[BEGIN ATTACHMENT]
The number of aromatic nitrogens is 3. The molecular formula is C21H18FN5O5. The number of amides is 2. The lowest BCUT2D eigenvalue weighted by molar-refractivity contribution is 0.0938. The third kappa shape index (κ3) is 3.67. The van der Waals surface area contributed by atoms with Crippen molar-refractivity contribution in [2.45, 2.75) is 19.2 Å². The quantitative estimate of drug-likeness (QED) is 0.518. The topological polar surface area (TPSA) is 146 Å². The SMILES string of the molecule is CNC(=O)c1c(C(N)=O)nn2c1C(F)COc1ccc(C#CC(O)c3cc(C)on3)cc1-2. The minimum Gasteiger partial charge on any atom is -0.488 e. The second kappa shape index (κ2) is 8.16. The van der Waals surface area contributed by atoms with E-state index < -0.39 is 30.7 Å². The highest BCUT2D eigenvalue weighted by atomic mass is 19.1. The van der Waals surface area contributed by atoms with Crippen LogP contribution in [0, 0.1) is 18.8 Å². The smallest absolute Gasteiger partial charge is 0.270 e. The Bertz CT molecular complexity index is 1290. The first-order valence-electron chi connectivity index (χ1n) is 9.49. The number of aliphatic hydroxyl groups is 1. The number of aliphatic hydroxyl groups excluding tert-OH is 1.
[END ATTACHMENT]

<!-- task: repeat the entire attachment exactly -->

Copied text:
The number of aromatic nitrogens is 3. The molecular formula is C21H18FN5O5. The number of amides is 2. The lowest BCUT2D eigenvalue weighted by molar-refractivity contribution is 0.0938. The third kappa shape index (κ3) is 3.67. The van der Waals surface area contributed by atoms with Crippen molar-refractivity contribution in [2.45, 2.75) is 19.2 Å². The quantitative estimate of drug-likeness (QED) is 0.518. The topological polar surface area (TPSA) is 146 Å². The SMILES string of the molecule is CNC(=O)c1c(C(N)=O)nn2c1C(F)COc1ccc(C#CC(O)c3cc(C)on3)cc1-2. The minimum Gasteiger partial charge on any atom is -0.488 e. The second kappa shape index (κ2) is 8.16. The van der Waals surface area contributed by atoms with E-state index < -0.39 is 30.7 Å². The highest BCUT2D eigenvalue weighted by atomic mass is 19.1. The van der Waals surface area contributed by atoms with Crippen LogP contribution in [0, 0.1) is 18.8 Å². The smallest absolute Gasteiger partial charge is 0.270 e. The Bertz CT molecular complexity index is 1290. The first-order valence-electron chi connectivity index (χ1n) is 9.49. The number of aliphatic hydroxyl groups is 1. The number of aliphatic hydroxyl groups excluding tert-OH is 1.